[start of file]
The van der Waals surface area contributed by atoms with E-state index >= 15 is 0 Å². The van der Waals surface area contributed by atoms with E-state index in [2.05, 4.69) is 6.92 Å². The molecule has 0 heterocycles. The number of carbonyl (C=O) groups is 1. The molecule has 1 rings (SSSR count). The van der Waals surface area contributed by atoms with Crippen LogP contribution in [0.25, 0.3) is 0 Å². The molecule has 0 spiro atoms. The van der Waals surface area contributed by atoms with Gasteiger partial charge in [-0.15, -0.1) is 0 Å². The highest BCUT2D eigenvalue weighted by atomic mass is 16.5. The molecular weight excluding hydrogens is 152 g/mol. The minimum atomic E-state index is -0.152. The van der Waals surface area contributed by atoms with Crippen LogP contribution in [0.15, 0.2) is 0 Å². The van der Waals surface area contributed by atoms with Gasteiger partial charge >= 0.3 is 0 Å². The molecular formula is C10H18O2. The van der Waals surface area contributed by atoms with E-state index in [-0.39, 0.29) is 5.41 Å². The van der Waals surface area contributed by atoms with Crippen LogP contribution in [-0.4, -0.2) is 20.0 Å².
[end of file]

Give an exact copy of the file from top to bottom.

The van der Waals surface area contributed by atoms with E-state index >= 15 is 0 Å². The van der Waals surface area contributed by atoms with E-state index in [2.05, 4.69) is 6.92 Å². The molecule has 0 heterocycles. The number of carbonyl (C=O) groups is 1. The molecule has 1 rings (SSSR count). The van der Waals surface area contributed by atoms with Crippen LogP contribution in [0.25, 0.3) is 0 Å². The molecule has 0 spiro atoms. The van der Waals surface area contributed by atoms with Gasteiger partial charge in [-0.15, -0.1) is 0 Å². The highest BCUT2D eigenvalue weighted by atomic mass is 16.5. The molecular weight excluding hydrogens is 152 g/mol. The minimum atomic E-state index is -0.152. The van der Waals surface area contributed by atoms with Crippen LogP contribution in [0.15, 0.2) is 0 Å². The van der Waals surface area contributed by atoms with Gasteiger partial charge >= 0.3 is 0 Å². The molecular formula is C10H18O2. The van der Waals surface area contributed by atoms with E-state index in [-0.39, 0.29) is 5.41 Å². The van der Waals surface area contributed by atoms with Crippen LogP contribution in [-0.4, -0.2) is 20.0 Å².